The two countries that have significant historical research into Thorium reactor technology is the United States (through research done in the 1950's-1970's), and India through their current Thorium reactor program.

Jan 16, 17 / Aqu 16, 01 09:15 UTC

This post has been moved from General Discussion to the Technology forum for further discussion. Thanks for understanding.

Jan 16, 17 / Aqu 16, 01 11:50 UTC

The radioactive waste is not a big problem in the space. For example you can shot that into the Sun. But there are other problems:

~ Heat removal from the reactor

~ Microgravity

~ Radiation protection around the reactor

~ If a disaster happening you have to collect the radioactive waste before that enters the atmosphere.

  Updated  on Jan 16, 17 / Aqu 16, 01 11:50 UTC, Total number of edits: 1 time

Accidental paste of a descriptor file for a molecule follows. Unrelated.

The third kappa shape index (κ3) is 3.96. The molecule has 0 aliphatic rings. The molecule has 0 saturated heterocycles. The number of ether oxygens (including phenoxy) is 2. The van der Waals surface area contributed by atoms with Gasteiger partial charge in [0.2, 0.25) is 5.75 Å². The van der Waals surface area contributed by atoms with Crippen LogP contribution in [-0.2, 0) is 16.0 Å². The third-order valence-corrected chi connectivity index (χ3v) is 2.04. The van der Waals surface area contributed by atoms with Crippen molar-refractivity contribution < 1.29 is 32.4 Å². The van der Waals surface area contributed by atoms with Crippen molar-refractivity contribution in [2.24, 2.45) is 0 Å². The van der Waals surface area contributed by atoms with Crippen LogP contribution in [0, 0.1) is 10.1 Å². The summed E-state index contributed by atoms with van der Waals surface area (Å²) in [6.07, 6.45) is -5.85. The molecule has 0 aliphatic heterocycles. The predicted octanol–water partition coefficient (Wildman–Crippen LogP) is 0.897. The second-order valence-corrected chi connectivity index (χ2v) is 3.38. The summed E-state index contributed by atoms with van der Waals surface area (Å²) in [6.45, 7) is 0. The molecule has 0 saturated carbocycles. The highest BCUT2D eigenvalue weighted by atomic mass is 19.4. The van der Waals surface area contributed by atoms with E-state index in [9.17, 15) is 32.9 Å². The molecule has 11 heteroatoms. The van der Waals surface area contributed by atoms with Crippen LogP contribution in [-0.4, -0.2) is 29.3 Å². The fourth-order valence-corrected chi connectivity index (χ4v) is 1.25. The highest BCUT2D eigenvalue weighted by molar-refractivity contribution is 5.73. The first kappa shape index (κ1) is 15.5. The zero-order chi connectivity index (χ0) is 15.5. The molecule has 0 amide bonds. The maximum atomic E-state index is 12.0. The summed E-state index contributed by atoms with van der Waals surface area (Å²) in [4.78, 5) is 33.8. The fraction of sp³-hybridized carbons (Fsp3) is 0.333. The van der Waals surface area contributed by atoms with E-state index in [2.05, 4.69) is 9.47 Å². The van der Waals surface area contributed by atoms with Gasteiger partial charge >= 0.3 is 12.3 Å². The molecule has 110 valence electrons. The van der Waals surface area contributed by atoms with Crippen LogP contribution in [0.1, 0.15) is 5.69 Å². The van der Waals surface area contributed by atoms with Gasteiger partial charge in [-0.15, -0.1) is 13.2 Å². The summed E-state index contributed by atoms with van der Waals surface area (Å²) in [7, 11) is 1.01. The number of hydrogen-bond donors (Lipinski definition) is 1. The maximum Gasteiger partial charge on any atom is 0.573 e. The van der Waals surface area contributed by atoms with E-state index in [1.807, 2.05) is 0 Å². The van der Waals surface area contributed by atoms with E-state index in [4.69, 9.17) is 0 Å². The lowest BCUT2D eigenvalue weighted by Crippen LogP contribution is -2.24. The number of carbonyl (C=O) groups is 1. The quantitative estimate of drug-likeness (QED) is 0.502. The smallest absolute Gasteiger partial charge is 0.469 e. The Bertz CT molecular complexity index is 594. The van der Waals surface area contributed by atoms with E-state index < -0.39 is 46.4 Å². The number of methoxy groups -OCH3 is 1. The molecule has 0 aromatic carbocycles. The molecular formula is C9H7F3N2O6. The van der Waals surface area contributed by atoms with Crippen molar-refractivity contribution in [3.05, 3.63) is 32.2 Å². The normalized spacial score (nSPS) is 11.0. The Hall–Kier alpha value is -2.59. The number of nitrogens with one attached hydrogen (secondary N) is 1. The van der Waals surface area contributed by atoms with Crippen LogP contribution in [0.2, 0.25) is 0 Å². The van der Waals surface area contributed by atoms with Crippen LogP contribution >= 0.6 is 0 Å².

Jan 16, 17 / Aqu 16, 01 12:14 UTC

Generally, nuclear power anywhere where a problem can happen, and cause another problem with something else isn't clever. Luckily, power can be transmitted - so it doesn't actually have to be anywhere it can cause a problem.

Typically it's quite safe, as long as you maintain coolant - Which as pretty much the only available option is InfraRed, it should be interesting to watch you mitigate megawatts or gigawatts of thermal energy with. You think a large array of solar panels is a bad idea, what do you think of a few dozen square miles of radiators? These leak coolant when fractured, causing a much bigger problem. There's way to migitage this, but that increases the mechanical complexity of the system, and scaling that up over a few dozen square miles is a massive headache waiting to happen.